AOL chief executive Tim Armstrong, on stage at the TechCrunch Disrupt conference, has announced that they have acquired the TechCrunch blogging network for an undisclosed amount. The rumors began last night with a post on GigaOm and blogs have been buzzing ever since. While the specifics of the deal have not been announced SAI speculates that AOL paid around $40 million, with $25 million being cash and the rest an earnout.
TechCrunch is the leading source for breaking tech news according to the Techmeme leaderboard. Right behind TechCrunch is Engadget, which is also an AOL property. The AOL Technology Network ranks in the top five for tech news according to comScore Media Metrix, including: Engadget, Switched, TUAW, and DownloadSquad.
Michael and his colleagues have made the TechCrunch network a byword for breaking tech news and insight into the innovative world of start-ups, and their reputation for top-class journalism precisely matches AOL’s commitment to delivering the expert content critical to this audience,” said Tim Armstrong, Chairman and Chief Executive Officer of AOL. “TechCrunch and its team will be an outstanding addition to the high-quality content on the AOL Technology Network, which is now a must-buy for advertisers seeking to associate their brands with leading technology content and its audience.
This past June, AOL president of AOL’s media and studios division David Eun said that AOL would hire hundreds of new content creators. I don't think anyone thought about them buying TechCrunch at the time. This move definitely goes along with their strategy of becoming "the world's largest producer of high-quality content, period." Founder and Co-Editor of TechCrunch Michael Arrington says he looks forward to working with everyone at AOL. He believes that Tim Armstrong and friends have an "exciting vision for the future of AOL as a global leader in creating and delivering world-class content to consumers, be it through original content creation, partnerships or acquisitions."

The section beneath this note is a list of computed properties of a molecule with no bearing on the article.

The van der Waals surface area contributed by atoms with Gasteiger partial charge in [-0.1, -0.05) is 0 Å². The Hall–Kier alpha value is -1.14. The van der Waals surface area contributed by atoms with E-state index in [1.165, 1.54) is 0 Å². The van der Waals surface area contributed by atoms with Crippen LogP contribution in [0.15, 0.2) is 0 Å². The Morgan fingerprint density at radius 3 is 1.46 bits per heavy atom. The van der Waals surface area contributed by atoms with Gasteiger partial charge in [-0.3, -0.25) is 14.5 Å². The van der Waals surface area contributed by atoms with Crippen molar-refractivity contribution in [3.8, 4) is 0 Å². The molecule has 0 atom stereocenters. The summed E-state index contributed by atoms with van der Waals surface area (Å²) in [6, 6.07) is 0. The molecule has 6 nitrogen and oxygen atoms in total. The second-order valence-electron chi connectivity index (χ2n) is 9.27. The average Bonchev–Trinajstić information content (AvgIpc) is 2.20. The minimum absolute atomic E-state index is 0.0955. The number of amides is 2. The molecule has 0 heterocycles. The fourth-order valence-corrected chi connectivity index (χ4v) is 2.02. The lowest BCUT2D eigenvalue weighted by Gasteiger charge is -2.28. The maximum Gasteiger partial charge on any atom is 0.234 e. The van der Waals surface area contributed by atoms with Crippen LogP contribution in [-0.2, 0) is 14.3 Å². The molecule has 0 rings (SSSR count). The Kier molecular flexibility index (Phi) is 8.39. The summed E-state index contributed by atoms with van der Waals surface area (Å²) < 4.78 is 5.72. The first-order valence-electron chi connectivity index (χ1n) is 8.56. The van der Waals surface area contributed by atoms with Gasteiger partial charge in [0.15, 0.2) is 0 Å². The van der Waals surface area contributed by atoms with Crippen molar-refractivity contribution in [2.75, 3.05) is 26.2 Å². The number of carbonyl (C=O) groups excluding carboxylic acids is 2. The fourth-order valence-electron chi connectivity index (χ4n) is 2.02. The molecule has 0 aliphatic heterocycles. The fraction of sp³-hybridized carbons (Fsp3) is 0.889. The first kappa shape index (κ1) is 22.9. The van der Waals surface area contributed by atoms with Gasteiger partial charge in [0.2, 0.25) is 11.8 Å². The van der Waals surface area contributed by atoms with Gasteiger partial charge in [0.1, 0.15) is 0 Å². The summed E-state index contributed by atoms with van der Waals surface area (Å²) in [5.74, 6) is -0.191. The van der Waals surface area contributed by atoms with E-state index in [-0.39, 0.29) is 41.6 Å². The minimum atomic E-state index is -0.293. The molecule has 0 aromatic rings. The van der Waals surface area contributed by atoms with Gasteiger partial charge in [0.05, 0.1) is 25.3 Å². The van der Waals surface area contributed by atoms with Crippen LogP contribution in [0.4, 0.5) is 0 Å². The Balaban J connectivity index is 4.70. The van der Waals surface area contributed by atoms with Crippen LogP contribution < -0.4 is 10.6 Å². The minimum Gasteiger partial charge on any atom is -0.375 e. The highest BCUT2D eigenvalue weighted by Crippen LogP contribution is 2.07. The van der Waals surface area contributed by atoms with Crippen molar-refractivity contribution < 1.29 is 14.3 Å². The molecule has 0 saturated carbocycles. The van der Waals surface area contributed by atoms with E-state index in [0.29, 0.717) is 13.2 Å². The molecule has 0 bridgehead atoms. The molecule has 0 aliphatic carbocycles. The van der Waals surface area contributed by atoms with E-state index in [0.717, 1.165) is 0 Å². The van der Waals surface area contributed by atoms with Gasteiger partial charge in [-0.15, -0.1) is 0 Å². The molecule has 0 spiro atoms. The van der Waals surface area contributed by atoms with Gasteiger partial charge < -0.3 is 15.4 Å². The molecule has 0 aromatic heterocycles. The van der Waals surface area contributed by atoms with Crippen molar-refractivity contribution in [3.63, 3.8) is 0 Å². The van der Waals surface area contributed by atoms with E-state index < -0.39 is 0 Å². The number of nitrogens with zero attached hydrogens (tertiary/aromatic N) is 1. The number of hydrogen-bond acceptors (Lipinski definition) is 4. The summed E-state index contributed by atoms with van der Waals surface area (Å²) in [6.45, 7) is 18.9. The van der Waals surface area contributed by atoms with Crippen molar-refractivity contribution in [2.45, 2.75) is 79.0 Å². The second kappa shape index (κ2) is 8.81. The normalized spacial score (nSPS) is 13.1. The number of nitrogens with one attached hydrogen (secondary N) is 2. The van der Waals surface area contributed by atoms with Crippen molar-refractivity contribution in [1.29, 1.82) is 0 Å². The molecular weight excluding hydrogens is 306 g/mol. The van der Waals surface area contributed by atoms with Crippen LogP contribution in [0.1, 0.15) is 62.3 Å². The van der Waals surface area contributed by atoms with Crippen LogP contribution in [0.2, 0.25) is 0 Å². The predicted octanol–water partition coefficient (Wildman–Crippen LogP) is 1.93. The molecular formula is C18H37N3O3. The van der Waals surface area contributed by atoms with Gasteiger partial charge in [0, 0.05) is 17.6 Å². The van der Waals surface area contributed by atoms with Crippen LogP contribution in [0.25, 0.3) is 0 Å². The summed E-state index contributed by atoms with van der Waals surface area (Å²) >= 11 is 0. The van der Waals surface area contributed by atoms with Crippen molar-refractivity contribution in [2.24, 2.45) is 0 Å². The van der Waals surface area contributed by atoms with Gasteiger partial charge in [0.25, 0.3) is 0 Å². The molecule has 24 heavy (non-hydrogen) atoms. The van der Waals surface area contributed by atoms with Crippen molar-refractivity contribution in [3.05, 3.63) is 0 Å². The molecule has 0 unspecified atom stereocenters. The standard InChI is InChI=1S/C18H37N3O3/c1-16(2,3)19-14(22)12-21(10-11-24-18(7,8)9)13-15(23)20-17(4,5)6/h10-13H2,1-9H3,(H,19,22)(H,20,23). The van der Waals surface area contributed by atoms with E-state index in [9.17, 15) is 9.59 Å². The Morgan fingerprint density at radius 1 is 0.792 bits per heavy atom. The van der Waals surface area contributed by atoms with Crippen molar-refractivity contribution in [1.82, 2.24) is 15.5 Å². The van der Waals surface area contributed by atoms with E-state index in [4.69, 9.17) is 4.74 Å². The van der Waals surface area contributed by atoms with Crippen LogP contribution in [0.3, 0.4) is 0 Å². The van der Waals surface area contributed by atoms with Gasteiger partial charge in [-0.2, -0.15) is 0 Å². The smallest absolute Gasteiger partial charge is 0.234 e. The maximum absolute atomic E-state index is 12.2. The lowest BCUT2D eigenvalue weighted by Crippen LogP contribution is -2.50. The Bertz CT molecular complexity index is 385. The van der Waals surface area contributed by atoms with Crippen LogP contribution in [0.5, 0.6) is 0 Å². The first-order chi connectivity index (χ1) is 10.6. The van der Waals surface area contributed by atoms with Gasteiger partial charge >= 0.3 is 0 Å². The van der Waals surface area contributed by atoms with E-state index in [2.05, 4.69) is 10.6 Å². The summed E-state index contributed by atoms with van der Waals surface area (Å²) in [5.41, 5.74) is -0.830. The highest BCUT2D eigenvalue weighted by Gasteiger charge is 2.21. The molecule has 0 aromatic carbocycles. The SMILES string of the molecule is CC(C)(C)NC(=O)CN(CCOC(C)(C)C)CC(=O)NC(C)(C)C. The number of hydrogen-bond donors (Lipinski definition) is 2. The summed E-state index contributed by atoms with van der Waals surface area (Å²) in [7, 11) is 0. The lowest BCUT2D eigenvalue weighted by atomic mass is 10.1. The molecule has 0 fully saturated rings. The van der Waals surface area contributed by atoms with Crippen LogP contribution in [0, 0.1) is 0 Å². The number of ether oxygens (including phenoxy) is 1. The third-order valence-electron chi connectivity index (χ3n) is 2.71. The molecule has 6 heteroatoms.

This acquisition resurfaces a question we brought up late last year when we asked black media: Why mimic blogs instead of just acquiring successful ones? AOL seems to recognize the value in providing quality content and wants to own that content, but instead of building something from the ground up, they made strategic moves to become a powerhouse in the blogosphere. This goes all the way back to their acquisition of Black Voices.
On the other hand, we see time and time again where prominent black brands completely fail at launching their own blogs. It's not as if there is a shortage of quality african-american blogs to choose from, so one has to wonder why they all make the same mistakes. Acquiring an existing blog with built-in traffic, a loyal following, and decent writers has to be worth more than damaging your brand by failing.
AOL keeping Arrington on the team is definitely a good idea. He is a valuable part of the TechCrunch brand. AOL has mostly kept a hands-off approach to their current blogs and branding, but it will be interesting to see if AOL buying TechCrunch will change anything for the blogging network.